I had planted a few seeds from sweet banana peppers I bought at the store.  There are two that I am saving seeds for next year's garden.  One was an orange banana pepper.  It was the only plant that actually made a sweet banana pepper plant.  The other is one that produced lots of miniature baby bell peppers.  It is covered right now with more baby sweets.  Pepper plants go until a freeze.  You can bring them in for the winter as they are perennials.

I tried growing from seed the small hot pepper plant that is ages old, Chiltepin.  It took 3 tries, but I now have several plants that are growing.  I have them in a pot and will bring them in to overwinter.  I like putting small hot peppers in my seasoned salt and wanted to grow my own.  They are covered with the tiny hot tots!

Cardinal basil-aren't the burgundy flowers gorgeous!
If you want to maximize your pepper harvest, pick them as soon as they get to full size versus letting them fully ripen to red, yellow, or orange on the plant.  This stimulates the plant to produce more.  If you let them ripen on the plant, the taste will be sweeter.  I compromise and take them off just when they start to turn.  They complete ripening on the counter in a few days.

My uncle gave me some hot pepper seeds from Guyana pepper plant.  I tried sprouting these 3 separate times, but none came up.  Guess they were just too old to still be viable.

The cucumber vines did well.  They are now about done.  Up until two weeks ago, I was getting about one cucumber per vine.  I had planted 4 vines so that was a perfect amount of cukes for us.

The pole green beans did well, too.  The bush beans did not.  I am still getting beans from the pole bean vines.  I planted purple and green Romano types.  The beans and flowers were very pretty.  The green Romano were stringless and the purple Romano type had a small string that was easy to remove before freezing.  I will definitely keep these (Romano and the purple Blauhilde) in my garden next year.  Will also interplant with Scarlett Runner beans, too, for their beautiful flowers.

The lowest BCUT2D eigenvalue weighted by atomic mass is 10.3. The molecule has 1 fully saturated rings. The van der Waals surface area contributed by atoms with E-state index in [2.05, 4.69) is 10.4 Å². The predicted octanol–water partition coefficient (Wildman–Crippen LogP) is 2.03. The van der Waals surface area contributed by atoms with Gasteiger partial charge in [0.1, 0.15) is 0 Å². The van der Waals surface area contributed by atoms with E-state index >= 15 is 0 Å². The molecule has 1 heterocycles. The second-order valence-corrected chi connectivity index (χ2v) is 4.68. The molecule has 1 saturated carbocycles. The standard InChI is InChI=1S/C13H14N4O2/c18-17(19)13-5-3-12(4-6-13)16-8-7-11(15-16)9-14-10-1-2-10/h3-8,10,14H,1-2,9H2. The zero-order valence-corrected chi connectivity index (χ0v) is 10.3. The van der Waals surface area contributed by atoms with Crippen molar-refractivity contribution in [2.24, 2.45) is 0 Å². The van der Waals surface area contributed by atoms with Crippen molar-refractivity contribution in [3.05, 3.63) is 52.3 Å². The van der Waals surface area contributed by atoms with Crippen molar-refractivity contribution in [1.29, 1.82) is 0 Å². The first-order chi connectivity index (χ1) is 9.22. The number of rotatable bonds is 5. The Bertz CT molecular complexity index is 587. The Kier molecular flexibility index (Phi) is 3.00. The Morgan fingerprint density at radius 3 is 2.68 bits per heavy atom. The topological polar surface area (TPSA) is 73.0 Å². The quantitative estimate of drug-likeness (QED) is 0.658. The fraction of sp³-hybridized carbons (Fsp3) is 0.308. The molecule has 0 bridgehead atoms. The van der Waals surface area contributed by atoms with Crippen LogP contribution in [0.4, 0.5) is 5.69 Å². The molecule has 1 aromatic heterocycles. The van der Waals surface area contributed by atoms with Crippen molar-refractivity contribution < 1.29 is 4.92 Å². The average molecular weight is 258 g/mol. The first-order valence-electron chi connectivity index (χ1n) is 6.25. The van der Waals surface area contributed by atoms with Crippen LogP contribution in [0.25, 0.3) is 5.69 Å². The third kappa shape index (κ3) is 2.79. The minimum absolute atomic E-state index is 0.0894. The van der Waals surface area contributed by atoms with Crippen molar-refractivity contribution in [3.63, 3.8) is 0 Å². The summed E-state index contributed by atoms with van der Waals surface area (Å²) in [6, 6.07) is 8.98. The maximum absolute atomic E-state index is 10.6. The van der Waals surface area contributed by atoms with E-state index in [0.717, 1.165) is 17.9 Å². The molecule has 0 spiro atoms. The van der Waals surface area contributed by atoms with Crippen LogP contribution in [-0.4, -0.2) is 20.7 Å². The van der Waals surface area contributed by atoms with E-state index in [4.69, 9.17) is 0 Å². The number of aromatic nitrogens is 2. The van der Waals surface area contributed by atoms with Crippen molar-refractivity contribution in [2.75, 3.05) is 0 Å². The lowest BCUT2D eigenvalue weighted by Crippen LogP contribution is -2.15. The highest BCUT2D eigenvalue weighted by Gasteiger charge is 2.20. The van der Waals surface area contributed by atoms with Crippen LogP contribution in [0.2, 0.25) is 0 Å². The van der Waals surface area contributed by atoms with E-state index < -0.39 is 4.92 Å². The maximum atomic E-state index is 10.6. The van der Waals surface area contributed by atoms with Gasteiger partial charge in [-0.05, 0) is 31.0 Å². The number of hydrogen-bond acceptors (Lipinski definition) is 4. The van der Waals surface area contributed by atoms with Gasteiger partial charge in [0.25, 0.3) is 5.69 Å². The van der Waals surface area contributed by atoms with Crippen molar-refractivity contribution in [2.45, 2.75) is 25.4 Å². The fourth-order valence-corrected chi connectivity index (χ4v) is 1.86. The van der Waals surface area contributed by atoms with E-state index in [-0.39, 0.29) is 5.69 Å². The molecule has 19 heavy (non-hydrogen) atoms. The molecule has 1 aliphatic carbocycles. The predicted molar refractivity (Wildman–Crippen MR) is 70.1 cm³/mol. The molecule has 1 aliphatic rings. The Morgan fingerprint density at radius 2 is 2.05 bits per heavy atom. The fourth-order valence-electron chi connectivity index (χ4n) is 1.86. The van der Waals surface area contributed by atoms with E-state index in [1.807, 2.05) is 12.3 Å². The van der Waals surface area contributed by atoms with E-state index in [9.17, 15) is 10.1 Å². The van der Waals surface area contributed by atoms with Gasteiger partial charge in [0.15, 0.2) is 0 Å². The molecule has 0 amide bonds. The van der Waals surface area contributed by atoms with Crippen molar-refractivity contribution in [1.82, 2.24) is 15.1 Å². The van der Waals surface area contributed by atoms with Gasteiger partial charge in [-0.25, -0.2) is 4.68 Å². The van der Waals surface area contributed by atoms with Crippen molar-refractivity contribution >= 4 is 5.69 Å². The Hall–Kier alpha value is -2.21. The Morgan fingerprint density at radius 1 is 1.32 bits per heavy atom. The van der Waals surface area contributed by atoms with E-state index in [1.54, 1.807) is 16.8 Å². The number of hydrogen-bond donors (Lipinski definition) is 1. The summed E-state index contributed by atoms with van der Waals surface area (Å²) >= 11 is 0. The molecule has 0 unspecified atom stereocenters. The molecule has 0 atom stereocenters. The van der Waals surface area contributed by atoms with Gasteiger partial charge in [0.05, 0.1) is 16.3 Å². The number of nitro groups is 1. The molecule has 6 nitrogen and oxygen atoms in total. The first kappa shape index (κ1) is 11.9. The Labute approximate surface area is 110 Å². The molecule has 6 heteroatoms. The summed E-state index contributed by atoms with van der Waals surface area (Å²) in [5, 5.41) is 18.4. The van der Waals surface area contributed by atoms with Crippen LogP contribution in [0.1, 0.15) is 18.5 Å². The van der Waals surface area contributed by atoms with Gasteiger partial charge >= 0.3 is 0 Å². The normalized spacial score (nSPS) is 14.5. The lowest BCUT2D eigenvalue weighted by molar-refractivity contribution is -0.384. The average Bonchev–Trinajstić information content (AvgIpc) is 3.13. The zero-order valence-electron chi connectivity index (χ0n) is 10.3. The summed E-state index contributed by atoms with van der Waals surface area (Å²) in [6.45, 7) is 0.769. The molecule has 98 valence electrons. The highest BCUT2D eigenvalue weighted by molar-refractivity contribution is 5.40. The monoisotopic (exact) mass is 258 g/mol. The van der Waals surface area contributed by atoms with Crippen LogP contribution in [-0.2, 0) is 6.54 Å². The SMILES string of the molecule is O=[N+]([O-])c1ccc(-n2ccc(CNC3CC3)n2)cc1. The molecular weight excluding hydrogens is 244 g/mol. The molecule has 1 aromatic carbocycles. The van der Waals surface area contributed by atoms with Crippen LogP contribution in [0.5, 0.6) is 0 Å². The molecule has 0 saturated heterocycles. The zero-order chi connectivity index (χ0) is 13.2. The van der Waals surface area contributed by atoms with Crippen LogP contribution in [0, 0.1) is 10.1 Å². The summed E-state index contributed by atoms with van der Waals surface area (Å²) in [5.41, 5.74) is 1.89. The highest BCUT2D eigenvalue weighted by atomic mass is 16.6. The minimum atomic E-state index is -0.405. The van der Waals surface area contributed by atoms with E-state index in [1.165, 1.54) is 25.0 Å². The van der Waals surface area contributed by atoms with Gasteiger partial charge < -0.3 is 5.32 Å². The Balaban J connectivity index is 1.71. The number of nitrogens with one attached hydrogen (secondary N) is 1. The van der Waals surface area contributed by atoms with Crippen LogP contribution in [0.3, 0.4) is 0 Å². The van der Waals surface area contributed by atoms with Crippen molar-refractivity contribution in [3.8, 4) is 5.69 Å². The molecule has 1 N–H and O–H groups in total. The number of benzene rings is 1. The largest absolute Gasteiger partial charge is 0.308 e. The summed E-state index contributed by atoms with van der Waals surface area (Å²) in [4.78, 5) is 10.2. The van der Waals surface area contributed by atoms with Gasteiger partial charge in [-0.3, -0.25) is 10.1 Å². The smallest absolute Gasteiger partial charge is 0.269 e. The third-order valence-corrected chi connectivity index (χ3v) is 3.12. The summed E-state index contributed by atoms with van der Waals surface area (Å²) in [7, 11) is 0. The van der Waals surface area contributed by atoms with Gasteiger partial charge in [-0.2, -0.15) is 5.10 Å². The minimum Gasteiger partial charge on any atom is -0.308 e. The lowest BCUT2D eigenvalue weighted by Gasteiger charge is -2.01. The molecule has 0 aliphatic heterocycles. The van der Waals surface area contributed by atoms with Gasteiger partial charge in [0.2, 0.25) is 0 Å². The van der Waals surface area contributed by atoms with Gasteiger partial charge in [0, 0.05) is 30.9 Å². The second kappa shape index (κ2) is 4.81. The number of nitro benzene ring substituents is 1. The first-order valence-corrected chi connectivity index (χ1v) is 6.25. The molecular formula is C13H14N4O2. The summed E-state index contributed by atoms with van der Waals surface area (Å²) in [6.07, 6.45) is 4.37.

Sprouting lettuce seed in Earthbox
I am still fertilizing monthly.  I use Espoma as it is all natural, organic.  This year I have also been doing a foliar spray with minerals once a month.  I add compost monthly as well.  Compost increases organic matter and supercharges the microbes in the soil.  The microbes help your plants roots to take up the nutrients they need.

The garlic and onions did well this year.  The Egyptian walking onions did great!  I hardened the garlic on our covered deck.  I put it in apple cider vinegar with peppers for keeping in the fridge.  We use garlic year round for cooking and on our garlic cheese bread.  Yum!
I had a bumper crop of basil this year.  The other herbs did well, too.  We have garlic and garden chives, rosemary, tarragon, bay, sage, parsley, mint, and stevia.  The mint, stevia, tarragon and sage did exceptionally well.  I keep peppermint in a pot so it doesn't take over the garden.  I have stevia in a container to bring in over the winter.  The parsley has really perked up over the last couple of weeks.  The dill went to seed early.

I had also reseeded the Earthbox last week end and there are little lettuce and spinach growing.  We will cover the Earthboxes with a small portable green house later this fall so we can have salads throughout the winter.

Sprouting spinach seed in self watering container
Make sure you save the seeds from your best and longest producers to plant in your garden next spring.  I also save seeds from organic produce I get from the store that is really good.  Last week end when we were at the grocery store, there were these beautiful burgundy and dark green striped tomatoes.  I bought the biggest, prettiest one they had.  We enjoyed the tomato and saved the seeds.    Next year, we'll be able to have them in our own garden!

This fall, we will have arugula, mustard greens, lettuce, chard, blood veined sorrel, garden sorrel, French and Italian dandelion, spinach, lettuce, purslane, corn salad, chives, parsley, arugula, and sprouting broccoli for salads.  Peppers and tomatoes will produce until the first freeze.  The Egyptian onions will produce all through winter.  The herbs will be available for harvesting until the snow covers them up.